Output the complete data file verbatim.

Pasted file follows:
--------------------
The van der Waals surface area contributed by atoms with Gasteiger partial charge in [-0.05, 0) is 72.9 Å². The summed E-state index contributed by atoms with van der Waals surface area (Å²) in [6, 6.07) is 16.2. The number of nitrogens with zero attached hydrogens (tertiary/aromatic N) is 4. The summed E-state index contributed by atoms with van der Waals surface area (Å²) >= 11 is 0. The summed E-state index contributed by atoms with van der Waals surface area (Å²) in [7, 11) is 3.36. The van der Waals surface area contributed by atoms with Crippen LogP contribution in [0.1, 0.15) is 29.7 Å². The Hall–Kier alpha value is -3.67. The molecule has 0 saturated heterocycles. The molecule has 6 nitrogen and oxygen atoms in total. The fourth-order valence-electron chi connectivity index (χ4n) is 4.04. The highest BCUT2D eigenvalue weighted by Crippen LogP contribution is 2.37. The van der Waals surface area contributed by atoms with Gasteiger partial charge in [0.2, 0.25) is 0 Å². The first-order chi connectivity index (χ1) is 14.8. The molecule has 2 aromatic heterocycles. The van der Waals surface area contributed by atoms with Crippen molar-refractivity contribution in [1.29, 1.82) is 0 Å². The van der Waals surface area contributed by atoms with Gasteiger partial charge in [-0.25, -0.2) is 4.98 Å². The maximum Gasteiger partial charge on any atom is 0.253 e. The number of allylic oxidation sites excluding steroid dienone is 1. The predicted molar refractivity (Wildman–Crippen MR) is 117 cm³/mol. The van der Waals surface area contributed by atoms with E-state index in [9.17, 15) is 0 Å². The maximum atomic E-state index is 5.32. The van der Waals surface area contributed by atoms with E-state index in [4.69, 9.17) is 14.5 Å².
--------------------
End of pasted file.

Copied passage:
The van der Waals surface area contributed by atoms with Gasteiger partial charge in [-0.05, 0) is 72.9 Å². The summed E-state index contributed by atoms with van der Waals surface area (Å²) in [6, 6.07) is 16.2. The number of nitrogens with zero attached hydrogens (tertiary/aromatic N) is 4. The summed E-state index contributed by atoms with van der Waals surface area (Å²) >= 11 is 0. The summed E-state index contributed by atoms with van der Waals surface area (Å²) in [7, 11) is 3.36. The van der Waals surface area contributed by atoms with Crippen LogP contribution in [0.1, 0.15) is 29.7 Å². The Hall–Kier alpha value is -3.67. The molecule has 0 saturated heterocycles. The molecule has 6 nitrogen and oxygen atoms in total. The fourth-order valence-electron chi connectivity index (χ4n) is 4.04. The highest BCUT2D eigenvalue weighted by Crippen LogP contribution is 2.37. The van der Waals surface area contributed by atoms with Gasteiger partial charge in [0.2, 0.25) is 0 Å². The first-order chi connectivity index (χ1) is 14.8. The molecule has 2 aromatic heterocycles. The van der Waals surface area contributed by atoms with Crippen molar-refractivity contribution in [1.29, 1.82) is 0 Å². The van der Waals surface area contributed by atoms with Gasteiger partial charge in [-0.25, -0.2) is 4.98 Å². The maximum Gasteiger partial charge on any atom is 0.253 e. The number of allylic oxidation sites excluding steroid dienone is 1. The predicted molar refractivity (Wildman–Crippen MR) is 117 cm³/mol. The van der Waals surface area contributed by atoms with E-state index in [9.17, 15) is 0 Å². The maximum atomic E-state index is 5.32. The van der Waals surface area contributed by atoms with E-state index in [4.69, 9.17) is 14.5 Å².